All this makes Shame an excellent exploration of addiction. Unfortunately, what it doesn’t make for is good drama. But then, that’s not the point. McQueen and Morgan are looking to convey reality through fiction. The problem with reality though, is that it’s somewhat devoid of endings and simple causes, and so is Shame. We leave Brandon as trapped as we first found him, and we never learn why he and Cissy are addicts. In part, this makes the exploration of their condition more effective. By not making addiction subject to easy explanations or quick fixes, the issue is treated with the seriousness it deserves. Unfortunately, this also makes for a film that leaves the viewer without the comfort of resolutions. It’s not a problem exactly, but an issue that may obstruct enjoyment.

Regardless, Shame remains a deeply compelling film. It is dark and hopeless, but not oppressively so and even has a few blackly comic moments here and there. The acting is good, the score is great, and, if that fails to interest, the film earns its 18 rating with a vast amount of nudity. Hell, Fassbender’s arse is almost a character in its own right. And amongst all this, Shame is a film that treats sexual addiction with the respect the condition deserves. If nothing else it should be lauded for that.
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Post by Admin on Sat Jan 28, 2012 1:21 am

theprinceobjects:

I saw Steve McQueen’s Shame today, and this letter from Marx to Ruge kept ringing in my head. Ashamed of the atonicity of life. Ashamed of bodies and languages. Ashamed of democratic materialism. I feel something like a formal negation watching this. A new film would be a dialectical negation, materialist dialectics vs democratic materialism.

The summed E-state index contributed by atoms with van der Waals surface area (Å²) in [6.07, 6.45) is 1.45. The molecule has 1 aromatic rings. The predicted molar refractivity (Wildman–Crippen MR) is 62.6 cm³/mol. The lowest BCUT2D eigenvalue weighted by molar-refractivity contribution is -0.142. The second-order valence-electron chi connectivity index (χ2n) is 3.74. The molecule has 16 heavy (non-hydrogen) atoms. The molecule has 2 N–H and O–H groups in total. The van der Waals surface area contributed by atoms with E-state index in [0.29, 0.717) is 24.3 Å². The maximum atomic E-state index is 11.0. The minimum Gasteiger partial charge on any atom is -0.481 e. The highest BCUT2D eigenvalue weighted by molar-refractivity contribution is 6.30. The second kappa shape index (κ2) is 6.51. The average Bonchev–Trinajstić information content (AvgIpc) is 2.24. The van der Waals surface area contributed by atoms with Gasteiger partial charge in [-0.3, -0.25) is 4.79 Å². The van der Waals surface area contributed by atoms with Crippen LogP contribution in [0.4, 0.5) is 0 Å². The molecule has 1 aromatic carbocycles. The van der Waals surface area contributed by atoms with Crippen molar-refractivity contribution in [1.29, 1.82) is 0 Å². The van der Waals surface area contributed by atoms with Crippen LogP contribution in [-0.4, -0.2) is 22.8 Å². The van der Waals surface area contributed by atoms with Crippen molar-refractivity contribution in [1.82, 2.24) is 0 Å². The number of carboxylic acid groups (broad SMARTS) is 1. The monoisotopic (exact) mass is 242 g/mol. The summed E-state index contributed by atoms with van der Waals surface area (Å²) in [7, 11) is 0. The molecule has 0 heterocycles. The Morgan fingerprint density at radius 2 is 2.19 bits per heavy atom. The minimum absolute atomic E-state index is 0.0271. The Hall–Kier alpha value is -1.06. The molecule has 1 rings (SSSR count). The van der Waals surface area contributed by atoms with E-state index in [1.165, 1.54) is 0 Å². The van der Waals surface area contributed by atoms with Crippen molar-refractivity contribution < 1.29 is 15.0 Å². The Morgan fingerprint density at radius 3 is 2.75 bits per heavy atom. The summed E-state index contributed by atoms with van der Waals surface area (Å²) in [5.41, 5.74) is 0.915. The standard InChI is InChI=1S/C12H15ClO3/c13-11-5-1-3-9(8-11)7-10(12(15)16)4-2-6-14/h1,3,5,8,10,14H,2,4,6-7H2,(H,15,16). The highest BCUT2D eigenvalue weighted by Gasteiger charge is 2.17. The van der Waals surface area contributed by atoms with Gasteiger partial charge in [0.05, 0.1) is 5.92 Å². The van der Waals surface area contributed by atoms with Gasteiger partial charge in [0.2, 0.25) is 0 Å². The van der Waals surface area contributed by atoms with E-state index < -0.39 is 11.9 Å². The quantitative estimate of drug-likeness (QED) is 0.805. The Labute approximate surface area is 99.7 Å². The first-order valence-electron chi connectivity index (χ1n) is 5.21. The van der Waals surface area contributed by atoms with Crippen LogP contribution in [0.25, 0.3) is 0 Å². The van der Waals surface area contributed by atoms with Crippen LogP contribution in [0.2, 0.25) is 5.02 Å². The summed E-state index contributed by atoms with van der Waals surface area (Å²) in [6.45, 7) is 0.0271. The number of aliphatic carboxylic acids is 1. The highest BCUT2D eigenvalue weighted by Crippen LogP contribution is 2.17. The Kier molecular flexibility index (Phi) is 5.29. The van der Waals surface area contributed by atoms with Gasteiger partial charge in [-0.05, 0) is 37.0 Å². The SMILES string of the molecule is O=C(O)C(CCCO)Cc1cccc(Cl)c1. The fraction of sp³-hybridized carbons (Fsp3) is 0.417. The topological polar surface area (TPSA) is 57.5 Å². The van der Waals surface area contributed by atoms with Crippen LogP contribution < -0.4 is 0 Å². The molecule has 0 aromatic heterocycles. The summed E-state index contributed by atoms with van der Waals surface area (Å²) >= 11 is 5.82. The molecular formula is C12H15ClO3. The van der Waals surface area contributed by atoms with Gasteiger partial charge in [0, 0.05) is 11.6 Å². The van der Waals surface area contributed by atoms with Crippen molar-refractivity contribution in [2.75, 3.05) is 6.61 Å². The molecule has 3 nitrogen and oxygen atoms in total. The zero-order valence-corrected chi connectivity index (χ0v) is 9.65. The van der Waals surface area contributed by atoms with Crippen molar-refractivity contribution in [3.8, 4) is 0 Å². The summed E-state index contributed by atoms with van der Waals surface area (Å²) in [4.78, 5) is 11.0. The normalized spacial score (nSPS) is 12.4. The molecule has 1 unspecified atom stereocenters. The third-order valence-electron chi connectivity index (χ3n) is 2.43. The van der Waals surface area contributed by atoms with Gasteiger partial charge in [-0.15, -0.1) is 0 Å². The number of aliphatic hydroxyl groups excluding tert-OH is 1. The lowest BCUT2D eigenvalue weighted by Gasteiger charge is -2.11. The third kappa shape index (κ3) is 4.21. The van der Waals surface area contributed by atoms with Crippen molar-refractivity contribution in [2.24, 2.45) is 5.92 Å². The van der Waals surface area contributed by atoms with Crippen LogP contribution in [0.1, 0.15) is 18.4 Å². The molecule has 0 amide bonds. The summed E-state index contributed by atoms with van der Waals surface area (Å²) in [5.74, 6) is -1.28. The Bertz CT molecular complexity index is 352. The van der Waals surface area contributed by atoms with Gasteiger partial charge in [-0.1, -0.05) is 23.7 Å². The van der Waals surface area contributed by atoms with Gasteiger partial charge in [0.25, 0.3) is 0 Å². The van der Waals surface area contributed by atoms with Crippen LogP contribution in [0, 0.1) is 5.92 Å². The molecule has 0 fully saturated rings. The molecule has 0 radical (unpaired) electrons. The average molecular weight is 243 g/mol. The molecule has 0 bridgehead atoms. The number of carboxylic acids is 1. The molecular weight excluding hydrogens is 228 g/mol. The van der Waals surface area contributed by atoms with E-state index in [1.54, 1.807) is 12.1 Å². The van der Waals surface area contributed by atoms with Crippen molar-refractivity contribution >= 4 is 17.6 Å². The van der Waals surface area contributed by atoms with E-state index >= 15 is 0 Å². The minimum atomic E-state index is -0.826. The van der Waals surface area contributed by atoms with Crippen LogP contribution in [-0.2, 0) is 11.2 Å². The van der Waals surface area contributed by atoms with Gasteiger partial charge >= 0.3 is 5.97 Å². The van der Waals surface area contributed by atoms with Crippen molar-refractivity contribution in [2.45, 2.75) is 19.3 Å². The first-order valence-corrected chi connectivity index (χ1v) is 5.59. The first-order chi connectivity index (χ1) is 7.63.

“That, too, is a revelation, although one of the opposite kind. It is a truth which, at least, teaches us to recognise the emptiness of our patriotism and the abnormity of our state system, and makes us hide our faces in shame. You look at me with a smile and ask: What is gained by that? No revolution is made out of shame. I reply: Shame is already revolution of a kind; shame is actually the victory of the French Revolution over the German patriotism that defeated it in 1813. Shame is a kind of anger which is turned inward. And if a whole nation really experienced a sense of shame, it would be like a lion, crouching ready to spring. I admit that in Germany even shame is not yet felt; on the contrary, these miserable people are still patriots. But what system is capable of knocking the patriotism out of them if not this ridiculous system of the new cavalier [Frederick William IV]? The comedy of despotism that is being played out with us is just as dangerous for him, as the tragedy once was for the Stuarts and Bourbons. And even if for a long time this comedy were not to be looked upon as the thing it actually is, it would still amount to a revolution. The state is too serious a thing to be turned into a kind of harlequinade. A ship full of fools could perhaps be allowed to drift for quite a time at the mercy of the wind, but it would be driven to meet its fate precisely because the fools would not believe this. This fate is the impending revolution.”